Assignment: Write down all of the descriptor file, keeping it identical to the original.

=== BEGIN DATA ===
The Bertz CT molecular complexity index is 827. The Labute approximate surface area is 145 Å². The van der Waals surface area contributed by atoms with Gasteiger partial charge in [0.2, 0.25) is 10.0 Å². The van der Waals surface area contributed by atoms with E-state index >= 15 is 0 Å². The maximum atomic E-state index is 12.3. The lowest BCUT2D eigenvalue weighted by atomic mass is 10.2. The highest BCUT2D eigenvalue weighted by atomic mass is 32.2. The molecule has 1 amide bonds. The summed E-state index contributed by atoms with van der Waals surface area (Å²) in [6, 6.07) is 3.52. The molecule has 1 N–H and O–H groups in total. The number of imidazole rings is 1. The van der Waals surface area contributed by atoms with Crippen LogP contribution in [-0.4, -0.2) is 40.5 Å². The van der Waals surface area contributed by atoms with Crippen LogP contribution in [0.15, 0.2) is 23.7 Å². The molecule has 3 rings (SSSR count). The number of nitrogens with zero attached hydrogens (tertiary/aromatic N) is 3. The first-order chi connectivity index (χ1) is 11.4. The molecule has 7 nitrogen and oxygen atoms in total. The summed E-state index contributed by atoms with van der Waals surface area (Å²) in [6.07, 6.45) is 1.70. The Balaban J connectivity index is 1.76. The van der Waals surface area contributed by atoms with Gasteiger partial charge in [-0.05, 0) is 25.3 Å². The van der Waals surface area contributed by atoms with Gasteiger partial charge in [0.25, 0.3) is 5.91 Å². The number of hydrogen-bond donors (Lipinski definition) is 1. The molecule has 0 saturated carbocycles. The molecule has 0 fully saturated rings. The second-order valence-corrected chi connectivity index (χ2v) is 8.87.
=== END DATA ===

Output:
The Bertz CT molecular complexity index is 827. The Labute approximate surface area is 145 Å². The van der Waals surface area contributed by atoms with Gasteiger partial charge in [0.2, 0.25) is 10.0 Å². The van der Waals surface area contributed by atoms with E-state index >= 15 is 0 Å². The maximum atomic E-state index is 12.3. The lowest BCUT2D eigenvalue weighted by atomic mass is 10.2. The highest BCUT2D eigenvalue weighted by atomic mass is 32.2. The molecule has 1 amide bonds. The summed E-state index contributed by atoms with van der Waals surface area (Å²) in [6, 6.07) is 3.52. The molecule has 1 N–H and O–H groups in total. The number of imidazole rings is 1. The van der Waals surface area contributed by atoms with Crippen LogP contribution in [-0.4, -0.2) is 40.5 Å². The van der Waals surface area contributed by atoms with Crippen LogP contribution in [0.15, 0.2) is 23.7 Å². The molecule has 3 rings (SSSR count). The number of nitrogens with zero attached hydrogens (tertiary/aromatic N) is 3. The first-order chi connectivity index (χ1) is 11.4. The molecule has 7 nitrogen and oxygen atoms in total. The summed E-state index contributed by atoms with van der Waals surface area (Å²) in [6.07, 6.45) is 1.70. The Balaban J connectivity index is 1.76. The van der Waals surface area contributed by atoms with Gasteiger partial charge in [-0.05, 0) is 25.3 Å². The van der Waals surface area contributed by atoms with Gasteiger partial charge in [0.25, 0.3) is 5.91 Å². The number of hydrogen-bond donors (Lipinski definition) is 1. The molecule has 0 saturated carbocycles. The molecule has 0 fully saturated rings. The second-order valence-corrected chi connectivity index (χ2v) is 8.87.